The word innovation is often thrown around like many other business buzzwords. Real medical device innovation takes effort and is truly valuable. Here are a few key ingredients that will improve the odds of achieving this elusive goal.
What is it anyway?
Recently a group of StarFish leaders went through an exercise to precisely define innovation. You’d think that would be easy, given that we pride ourselves in our abilities in this area. It took a bunch of thought and discussion, and we settled on the following working definition.
Innovation is a creative solution to a problem that provides value to customers.
Let’s dive deeper into some key points of this definition.
First, we’ve chosen to focus on the output of the process of innovating, rather than the process itself. It’s easy to muddle these concepts up. For instance, you may have heard the expression: “innovating for innovation’s sake”. This unhelpful phrase suggests that a team might be going through the motions of innovating purely so they can achieve an innovation and not for a useful purpose. By our definition, there must be a valuable purpose for true innovation. Whether or not the process of innovation is effective is a completely different conversation!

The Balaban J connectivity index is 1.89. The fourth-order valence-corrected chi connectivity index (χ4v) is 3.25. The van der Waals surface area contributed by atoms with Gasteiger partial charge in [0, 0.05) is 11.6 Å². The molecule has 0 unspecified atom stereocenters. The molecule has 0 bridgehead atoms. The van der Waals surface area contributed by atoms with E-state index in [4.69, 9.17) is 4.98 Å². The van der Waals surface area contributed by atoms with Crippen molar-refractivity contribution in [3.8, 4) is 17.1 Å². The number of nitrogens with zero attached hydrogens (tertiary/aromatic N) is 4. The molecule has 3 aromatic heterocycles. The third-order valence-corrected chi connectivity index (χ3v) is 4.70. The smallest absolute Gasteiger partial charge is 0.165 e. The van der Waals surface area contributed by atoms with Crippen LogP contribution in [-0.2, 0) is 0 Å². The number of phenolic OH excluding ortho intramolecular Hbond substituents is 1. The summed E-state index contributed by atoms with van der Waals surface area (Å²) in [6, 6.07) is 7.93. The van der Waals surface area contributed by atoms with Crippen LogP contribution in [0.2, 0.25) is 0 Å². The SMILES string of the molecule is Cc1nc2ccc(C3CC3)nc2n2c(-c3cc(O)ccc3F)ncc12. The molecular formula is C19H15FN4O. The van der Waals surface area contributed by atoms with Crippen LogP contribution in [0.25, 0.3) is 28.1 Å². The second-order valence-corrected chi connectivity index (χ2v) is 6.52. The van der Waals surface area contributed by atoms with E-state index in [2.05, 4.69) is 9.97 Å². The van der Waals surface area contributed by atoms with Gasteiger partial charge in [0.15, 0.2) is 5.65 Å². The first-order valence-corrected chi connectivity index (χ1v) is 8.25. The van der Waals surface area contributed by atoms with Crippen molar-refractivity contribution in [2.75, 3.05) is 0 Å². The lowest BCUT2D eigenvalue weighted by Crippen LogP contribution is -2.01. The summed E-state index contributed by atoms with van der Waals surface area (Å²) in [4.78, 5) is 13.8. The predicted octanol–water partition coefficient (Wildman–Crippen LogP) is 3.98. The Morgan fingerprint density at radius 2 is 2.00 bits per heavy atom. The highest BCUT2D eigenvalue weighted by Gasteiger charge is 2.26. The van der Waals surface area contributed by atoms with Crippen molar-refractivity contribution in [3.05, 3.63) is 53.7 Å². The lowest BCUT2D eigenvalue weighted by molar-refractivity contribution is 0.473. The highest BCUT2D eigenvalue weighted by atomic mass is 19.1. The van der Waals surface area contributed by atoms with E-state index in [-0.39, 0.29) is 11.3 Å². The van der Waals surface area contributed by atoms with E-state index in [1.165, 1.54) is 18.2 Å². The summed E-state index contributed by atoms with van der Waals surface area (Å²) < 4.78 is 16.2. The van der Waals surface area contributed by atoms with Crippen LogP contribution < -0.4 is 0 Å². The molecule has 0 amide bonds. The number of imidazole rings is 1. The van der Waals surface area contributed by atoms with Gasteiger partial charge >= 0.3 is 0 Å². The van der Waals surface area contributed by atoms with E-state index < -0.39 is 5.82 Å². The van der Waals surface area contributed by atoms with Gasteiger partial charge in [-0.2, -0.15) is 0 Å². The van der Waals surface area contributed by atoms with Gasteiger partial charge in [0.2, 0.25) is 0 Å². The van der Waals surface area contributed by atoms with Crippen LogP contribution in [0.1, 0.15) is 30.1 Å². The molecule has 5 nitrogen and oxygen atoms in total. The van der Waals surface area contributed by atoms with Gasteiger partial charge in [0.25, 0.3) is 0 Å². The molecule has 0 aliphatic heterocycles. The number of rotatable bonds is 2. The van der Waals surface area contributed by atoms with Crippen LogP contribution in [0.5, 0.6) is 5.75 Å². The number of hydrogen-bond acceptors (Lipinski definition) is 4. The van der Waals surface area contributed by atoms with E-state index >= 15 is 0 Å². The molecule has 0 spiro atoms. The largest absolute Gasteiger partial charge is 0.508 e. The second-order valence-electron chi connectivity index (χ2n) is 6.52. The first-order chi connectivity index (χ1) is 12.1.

In our definition, we use the word creative in two senses. The first is that of creation – it has not existed before. The second is in the more traditional sense that it was likely the result of creative exploration. In a nutshell, if you didn’t have to create it, then it’s not an innovation.
An innovation is also a solution: there is at least one distinct problem that the innovation addresses. Typically, an innovation addresses an ill-defined, woolly problem – the sort of situation where you’ve got a whole bunch of conflicting requirements. If it doesn’t solve a problem, it’s not an innovation. An additional nuance is the need to actually demonstrate that the innovation solved the problem. A hypothesis is not yet a solution. One has to prototype a proposed solution and show that it really does work.